According to the Yorkshire Post (6 July 2013) Emma Lee has just received a letter which informs her that her daughter Katie, aged 11 years, is “overweight” as determined by criteria devised by the National Child Measurement Programme(NCMP). Mrs Lee is very concerned at the impact this letter may have because it makes young girls feel sensitive about their weight and consequently prone the development of eating disorders.

She goes on to explain that it is particularly inappropriate for Katie who is extremely fit. She takes the dogs for a walk every day. At school she does gymnastics and regularly plays rounders, touch rugby and hockey. As a member of the Scouts she often goes for long hikes at the weekend.

Mrs Lee is absolutely correct to be critical. The NCMP use Body Mass Index (BMI) to determine that a child is overweight. Those who are overweight or obese are considered to be at an increased risk of developing various diseases including heart disease later in life. As a consequence they and their parents are advised that it would in the best interests of the children that steps should be taken to alter the BMI so that it falls in the “normal/ideal” range.

Unfortunately this rationale is fundamentally flawed.

  • BMI is not a reliable indicator of an individual’s state of health. For adults there is very little difference in life expectancy over the BMI range from 20 to 35, which includes the “normal”, “overweight” and “mildly obese” categories. In fact the greatest life expectancy is actually for those who are overweight (See BLOG 10).
  • It is absolutely crucial to assess a person’s physical fitness. It has been established that those who have a reasonable amount of physical activity (eg walking about one mile per day) have a much greater life expectancy than those who are sedentary Irrespective of BMI. (See BLOG 12).
  • There is plenty of evidence to show that losing weight is detrimental to health (See BLOG 31). So even if those who are deemed to be overweight attempt to lose weight by the conventional approach of reducing calorie intake there is certainly no guarantee that this will improve their health.

I must emphasise that my comments should be regarded as criticism of current public policy. This is not to deny that do have serious health problems, which are related to what people are eating and to the fact that many have a sedentary lifestyle.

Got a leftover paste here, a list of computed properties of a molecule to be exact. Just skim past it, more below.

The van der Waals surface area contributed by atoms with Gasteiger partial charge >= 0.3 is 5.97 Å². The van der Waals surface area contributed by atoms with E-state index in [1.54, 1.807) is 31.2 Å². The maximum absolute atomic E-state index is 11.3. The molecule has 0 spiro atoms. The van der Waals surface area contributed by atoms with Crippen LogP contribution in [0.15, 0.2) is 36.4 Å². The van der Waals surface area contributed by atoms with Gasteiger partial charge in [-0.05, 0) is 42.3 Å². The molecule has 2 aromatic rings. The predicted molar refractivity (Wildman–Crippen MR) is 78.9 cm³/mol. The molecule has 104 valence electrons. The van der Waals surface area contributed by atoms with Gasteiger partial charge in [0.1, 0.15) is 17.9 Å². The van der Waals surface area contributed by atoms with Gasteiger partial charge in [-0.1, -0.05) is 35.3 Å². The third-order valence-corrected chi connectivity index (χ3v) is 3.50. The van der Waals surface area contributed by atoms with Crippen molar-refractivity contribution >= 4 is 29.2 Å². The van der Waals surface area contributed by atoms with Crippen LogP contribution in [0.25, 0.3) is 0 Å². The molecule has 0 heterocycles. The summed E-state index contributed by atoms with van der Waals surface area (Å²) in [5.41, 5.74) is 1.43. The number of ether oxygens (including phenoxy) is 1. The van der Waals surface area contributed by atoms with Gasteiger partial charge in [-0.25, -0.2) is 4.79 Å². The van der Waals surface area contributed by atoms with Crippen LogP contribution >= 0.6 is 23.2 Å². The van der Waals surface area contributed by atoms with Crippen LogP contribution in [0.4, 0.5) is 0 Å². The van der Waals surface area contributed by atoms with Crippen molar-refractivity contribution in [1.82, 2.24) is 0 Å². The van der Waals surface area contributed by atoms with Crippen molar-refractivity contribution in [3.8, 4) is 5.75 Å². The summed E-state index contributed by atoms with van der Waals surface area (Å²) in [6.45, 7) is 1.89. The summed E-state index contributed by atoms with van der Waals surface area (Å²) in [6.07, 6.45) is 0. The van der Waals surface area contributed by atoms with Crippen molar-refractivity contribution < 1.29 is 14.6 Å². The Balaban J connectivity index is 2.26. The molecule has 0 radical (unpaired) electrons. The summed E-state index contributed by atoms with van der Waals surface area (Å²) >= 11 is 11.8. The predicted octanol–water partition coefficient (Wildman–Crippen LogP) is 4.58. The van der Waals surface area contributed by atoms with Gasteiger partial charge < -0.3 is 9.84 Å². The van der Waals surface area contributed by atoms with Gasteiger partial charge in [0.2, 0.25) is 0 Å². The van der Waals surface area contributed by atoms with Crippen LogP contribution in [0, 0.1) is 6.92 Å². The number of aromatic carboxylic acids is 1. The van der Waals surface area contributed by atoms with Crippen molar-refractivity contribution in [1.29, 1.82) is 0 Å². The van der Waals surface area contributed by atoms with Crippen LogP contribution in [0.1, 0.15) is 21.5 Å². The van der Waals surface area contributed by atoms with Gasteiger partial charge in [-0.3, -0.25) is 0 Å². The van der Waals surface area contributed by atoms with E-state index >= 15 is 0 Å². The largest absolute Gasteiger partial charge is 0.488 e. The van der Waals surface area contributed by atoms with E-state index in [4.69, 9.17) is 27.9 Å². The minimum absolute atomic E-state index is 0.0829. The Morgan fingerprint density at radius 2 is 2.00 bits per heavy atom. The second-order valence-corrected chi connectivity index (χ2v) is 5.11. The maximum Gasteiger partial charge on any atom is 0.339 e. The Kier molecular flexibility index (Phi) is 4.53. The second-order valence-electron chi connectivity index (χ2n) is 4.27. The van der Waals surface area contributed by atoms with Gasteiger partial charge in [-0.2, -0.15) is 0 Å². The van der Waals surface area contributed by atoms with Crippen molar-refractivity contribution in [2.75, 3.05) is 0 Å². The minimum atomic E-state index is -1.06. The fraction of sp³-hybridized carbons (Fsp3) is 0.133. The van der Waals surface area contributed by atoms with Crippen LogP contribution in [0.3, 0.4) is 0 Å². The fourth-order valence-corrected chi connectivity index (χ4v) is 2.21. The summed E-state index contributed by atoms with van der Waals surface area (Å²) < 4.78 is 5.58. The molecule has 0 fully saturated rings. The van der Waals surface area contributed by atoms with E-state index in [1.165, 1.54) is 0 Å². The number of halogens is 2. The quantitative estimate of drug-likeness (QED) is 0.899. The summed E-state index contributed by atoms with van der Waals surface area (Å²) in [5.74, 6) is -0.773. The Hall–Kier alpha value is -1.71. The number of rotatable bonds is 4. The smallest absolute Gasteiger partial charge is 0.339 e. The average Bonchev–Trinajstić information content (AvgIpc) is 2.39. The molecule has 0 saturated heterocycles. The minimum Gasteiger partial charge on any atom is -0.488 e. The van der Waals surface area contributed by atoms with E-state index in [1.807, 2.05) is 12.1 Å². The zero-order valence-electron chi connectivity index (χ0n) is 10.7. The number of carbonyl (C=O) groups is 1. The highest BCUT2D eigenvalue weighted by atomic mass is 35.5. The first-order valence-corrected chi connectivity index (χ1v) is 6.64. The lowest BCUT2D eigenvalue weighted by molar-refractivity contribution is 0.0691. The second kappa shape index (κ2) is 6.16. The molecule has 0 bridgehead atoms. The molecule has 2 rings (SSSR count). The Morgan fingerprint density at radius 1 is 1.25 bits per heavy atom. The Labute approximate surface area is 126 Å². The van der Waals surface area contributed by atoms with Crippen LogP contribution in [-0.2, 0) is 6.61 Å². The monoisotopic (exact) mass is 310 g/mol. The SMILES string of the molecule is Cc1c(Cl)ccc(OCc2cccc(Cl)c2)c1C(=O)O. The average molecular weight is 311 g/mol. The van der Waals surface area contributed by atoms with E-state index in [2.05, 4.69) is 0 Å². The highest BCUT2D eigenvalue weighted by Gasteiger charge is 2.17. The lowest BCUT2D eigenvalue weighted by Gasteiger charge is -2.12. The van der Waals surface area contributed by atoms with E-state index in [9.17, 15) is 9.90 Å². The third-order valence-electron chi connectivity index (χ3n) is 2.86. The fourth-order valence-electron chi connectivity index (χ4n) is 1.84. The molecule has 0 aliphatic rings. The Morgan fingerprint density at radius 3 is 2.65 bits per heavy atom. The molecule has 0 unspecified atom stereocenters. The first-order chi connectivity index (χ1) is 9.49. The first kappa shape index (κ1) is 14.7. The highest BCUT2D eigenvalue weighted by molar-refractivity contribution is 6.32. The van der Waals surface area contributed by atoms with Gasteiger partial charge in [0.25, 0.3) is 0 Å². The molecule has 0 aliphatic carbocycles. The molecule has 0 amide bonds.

The fundamental problem with food consumption is that there is excessive consumption of carbohydrates, primarily those which are refined such as sugar (See Blog 35) which is particularly damaging. This trend has been encouraged by the official guidelines which have successfully persuaded much of the public to that fat, especially saturated fat (SFA) should be reduced. This has resulted in the development of “low fat” products which are actively promoted as Healthy. Regrettably most are formulated by reducing the fat and replacing it with sugar!

The major health problem is the rapid growth in the incidence of diabetes which in Great Britain has doubled in the last 15 years. Those with diabetes have an increased risk of developing heart disease and many cancers. A person with diabetes is up to 4 times more likely to suffer from Alzheimer’s Disease than one who is free of diabetes. Diabetes is caused by a high level of glucose in the blood. This originates from the amount of sugar and other carbohydrates (such as bread, potatoes, pasta and rice) in the regular diet). Many who have been diagnosed with diabetes have overcome the disease successfully by reducing their consumption of carbohydrates (See Blog 33). There is also very good evidence that the SFA is an important source of key nutrients and by following the official advice to reduce the intake, with consequences that are detrimental to their health (See Blog 16).

There is no question that those who take some physical activity such as walking, gardening or regular sports have much better health and greater life expectancy than those who have a sedentary life-style. While it is often claimed that increasing physical activity will help to lose weight this only holds true if the degree of activity is extremely high and therefore completely unrealistic for the vast majority. By contrast, even limited activity is undoubtedly beneficial.

So the big problem we have is that the public health policies we have in this area are “not fit for purpose”. In fact it is only making things worse! The comments by Mrs Lee that the emphasis on losing weight contribute to various eating disorders are absolutely on the button.

So to sum up:

  • Body weight per se in not the problem. The use of BMI to assess an individual’s health status is not effective and should not be used to underpin the policy.
  • The dietary advice to reduce fat and SFA cannot be substantiated. It is highly relevant that between 1969 and 2000 the National Food Survey (NFS) shows that total fat consumption had fallen from 120 to 74 g/day. Over the same period the consumption of SFA decreased from 56.7 to 29.2 g/day. Despite this the “obesity crisis” has emerged. The official guidelines must be changed in order to recognise that there are many important nutrients present in SFA, that sugar intake must be subject to large scale reduction and that there are risks associated with excessive consumption of complex carbohydrates.
  • Physical activity must be encouraged in people of all ages.